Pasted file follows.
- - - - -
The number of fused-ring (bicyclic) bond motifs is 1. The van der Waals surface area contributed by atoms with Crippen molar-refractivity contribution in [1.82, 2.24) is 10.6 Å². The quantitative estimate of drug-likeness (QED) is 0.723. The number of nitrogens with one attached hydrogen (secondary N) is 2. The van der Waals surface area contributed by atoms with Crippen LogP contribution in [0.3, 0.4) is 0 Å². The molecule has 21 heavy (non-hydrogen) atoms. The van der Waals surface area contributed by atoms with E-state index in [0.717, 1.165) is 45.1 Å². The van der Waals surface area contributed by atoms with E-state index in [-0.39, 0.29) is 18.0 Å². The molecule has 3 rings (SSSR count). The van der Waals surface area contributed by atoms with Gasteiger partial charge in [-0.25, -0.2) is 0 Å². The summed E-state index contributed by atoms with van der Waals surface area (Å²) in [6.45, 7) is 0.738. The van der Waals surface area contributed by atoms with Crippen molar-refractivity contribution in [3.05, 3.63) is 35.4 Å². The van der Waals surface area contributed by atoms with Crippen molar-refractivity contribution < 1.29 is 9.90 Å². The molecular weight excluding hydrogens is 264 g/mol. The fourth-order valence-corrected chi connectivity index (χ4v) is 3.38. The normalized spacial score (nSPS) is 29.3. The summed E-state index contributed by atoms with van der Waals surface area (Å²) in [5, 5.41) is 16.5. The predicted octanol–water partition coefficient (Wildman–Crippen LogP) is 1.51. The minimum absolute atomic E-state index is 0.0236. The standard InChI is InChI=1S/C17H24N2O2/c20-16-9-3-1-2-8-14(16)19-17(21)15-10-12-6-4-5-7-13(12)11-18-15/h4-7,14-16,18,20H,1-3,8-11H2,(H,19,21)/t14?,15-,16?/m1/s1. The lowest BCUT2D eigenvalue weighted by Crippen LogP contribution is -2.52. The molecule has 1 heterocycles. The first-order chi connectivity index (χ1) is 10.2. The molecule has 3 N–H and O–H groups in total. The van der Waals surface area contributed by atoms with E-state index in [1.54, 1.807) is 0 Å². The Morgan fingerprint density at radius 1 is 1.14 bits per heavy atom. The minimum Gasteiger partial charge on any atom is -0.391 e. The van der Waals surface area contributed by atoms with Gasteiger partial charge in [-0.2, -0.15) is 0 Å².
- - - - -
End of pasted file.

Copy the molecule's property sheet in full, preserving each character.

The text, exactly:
The number of fused-ring (bicyclic) bond motifs is 1. The van der Waals surface area contributed by atoms with Crippen molar-refractivity contribution in [1.82, 2.24) is 10.6 Å². The quantitative estimate of drug-likeness (QED) is 0.723. The number of nitrogens with one attached hydrogen (secondary N) is 2. The van der Waals surface area contributed by atoms with Crippen LogP contribution in [0.3, 0.4) is 0 Å². The molecule has 21 heavy (non-hydrogen) atoms. The van der Waals surface area contributed by atoms with E-state index in [0.717, 1.165) is 45.1 Å². The van der Waals surface area contributed by atoms with E-state index in [-0.39, 0.29) is 18.0 Å². The molecule has 3 rings (SSSR count). The van der Waals surface area contributed by atoms with Gasteiger partial charge in [-0.25, -0.2) is 0 Å². The summed E-state index contributed by atoms with van der Waals surface area (Å²) in [6.45, 7) is 0.738. The van der Waals surface area contributed by atoms with Crippen molar-refractivity contribution in [3.05, 3.63) is 35.4 Å². The van der Waals surface area contributed by atoms with Crippen molar-refractivity contribution < 1.29 is 9.90 Å². The molecular weight excluding hydrogens is 264 g/mol. The fourth-order valence-corrected chi connectivity index (χ4v) is 3.38. The normalized spacial score (nSPS) is 29.3. The summed E-state index contributed by atoms with van der Waals surface area (Å²) in [5, 5.41) is 16.5. The predicted octanol–water partition coefficient (Wildman–Crippen LogP) is 1.51. The minimum absolute atomic E-state index is 0.0236. The standard InChI is InChI=1S/C17H24N2O2/c20-16-9-3-1-2-8-14(16)19-17(21)15-10-12-6-4-5-7-13(12)11-18-15/h4-7,14-16,18,20H,1-3,8-11H2,(H,19,21)/t14?,15-,16?/m1/s1. The lowest BCUT2D eigenvalue weighted by Crippen LogP contribution is -2.52. The molecule has 1 heterocycles. The first-order chi connectivity index (χ1) is 10.2. The molecule has 3 N–H and O–H groups in total. The van der Waals surface area contributed by atoms with E-state index in [1.54, 1.807) is 0 Å². The Morgan fingerprint density at radius 1 is 1.14 bits per heavy atom. The minimum Gasteiger partial charge on any atom is -0.391 e. The van der Waals surface area contributed by atoms with Gasteiger partial charge in [-0.2, -0.15) is 0 Å².